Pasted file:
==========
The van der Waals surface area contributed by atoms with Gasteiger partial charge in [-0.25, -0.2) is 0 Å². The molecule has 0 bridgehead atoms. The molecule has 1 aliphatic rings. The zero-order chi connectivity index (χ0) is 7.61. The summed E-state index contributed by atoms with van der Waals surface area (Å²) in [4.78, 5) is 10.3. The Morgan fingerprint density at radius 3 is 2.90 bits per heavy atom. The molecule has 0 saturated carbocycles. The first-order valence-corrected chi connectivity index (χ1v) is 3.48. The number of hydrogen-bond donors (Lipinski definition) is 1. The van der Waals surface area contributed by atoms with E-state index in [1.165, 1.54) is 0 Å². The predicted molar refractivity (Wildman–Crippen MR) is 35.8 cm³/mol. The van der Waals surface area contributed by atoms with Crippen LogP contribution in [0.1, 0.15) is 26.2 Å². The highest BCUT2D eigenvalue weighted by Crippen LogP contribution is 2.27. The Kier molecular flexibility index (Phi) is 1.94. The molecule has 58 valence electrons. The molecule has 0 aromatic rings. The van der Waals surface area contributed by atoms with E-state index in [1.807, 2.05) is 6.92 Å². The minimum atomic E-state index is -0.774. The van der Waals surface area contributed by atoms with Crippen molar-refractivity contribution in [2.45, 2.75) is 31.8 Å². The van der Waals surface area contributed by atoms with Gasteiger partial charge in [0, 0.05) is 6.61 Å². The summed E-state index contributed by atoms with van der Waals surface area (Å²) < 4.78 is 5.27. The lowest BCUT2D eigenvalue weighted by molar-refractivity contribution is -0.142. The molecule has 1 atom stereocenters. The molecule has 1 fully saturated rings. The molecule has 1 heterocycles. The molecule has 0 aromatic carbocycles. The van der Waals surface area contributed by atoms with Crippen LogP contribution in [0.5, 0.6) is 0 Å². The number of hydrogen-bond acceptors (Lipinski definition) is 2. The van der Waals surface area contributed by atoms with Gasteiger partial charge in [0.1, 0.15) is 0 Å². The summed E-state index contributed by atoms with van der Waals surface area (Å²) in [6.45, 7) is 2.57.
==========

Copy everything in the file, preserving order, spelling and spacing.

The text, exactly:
The van der Waals surface area contributed by atoms with Gasteiger partial charge in [-0.25, -0.2) is 0 Å². The molecule has 0 bridgehead atoms. The molecule has 1 aliphatic rings. The zero-order chi connectivity index (χ0) is 7.61. The summed E-state index contributed by atoms with van der Waals surface area (Å²) in [4.78, 5) is 10.3. The Morgan fingerprint density at radius 3 is 2.90 bits per heavy atom. The molecule has 0 saturated carbocycles. The first-order valence-corrected chi connectivity index (χ1v) is 3.48. The number of hydrogen-bond donors (Lipinski definition) is 1. The van der Waals surface area contributed by atoms with E-state index in [1.165, 1.54) is 0 Å². The predicted molar refractivity (Wildman–Crippen MR) is 35.8 cm³/mol. The van der Waals surface area contributed by atoms with Crippen LogP contribution in [0.1, 0.15) is 26.2 Å². The highest BCUT2D eigenvalue weighted by Crippen LogP contribution is 2.27. The Kier molecular flexibility index (Phi) is 1.94. The molecule has 58 valence electrons. The molecule has 0 aromatic rings. The van der Waals surface area contributed by atoms with E-state index in [1.807, 2.05) is 6.92 Å². The minimum atomic E-state index is -0.774. The van der Waals surface area contributed by atoms with Crippen molar-refractivity contribution in [2.45, 2.75) is 31.8 Å². The van der Waals surface area contributed by atoms with Gasteiger partial charge in [0, 0.05) is 6.61 Å². The summed E-state index contributed by atoms with van der Waals surface area (Å²) < 4.78 is 5.27. The lowest BCUT2D eigenvalue weighted by molar-refractivity contribution is -0.142. The molecule has 1 atom stereocenters. The molecule has 1 fully saturated rings. The molecule has 1 heterocycles. The molecule has 0 aromatic carbocycles. The van der Waals surface area contributed by atoms with Crippen LogP contribution in [0.5, 0.6) is 0 Å². The number of hydrogen-bond acceptors (Lipinski definition) is 2. The van der Waals surface area contributed by atoms with Gasteiger partial charge in [0.1, 0.15) is 0 Å². The summed E-state index contributed by atoms with van der Waals surface area (Å²) in [6.45, 7) is 2.57.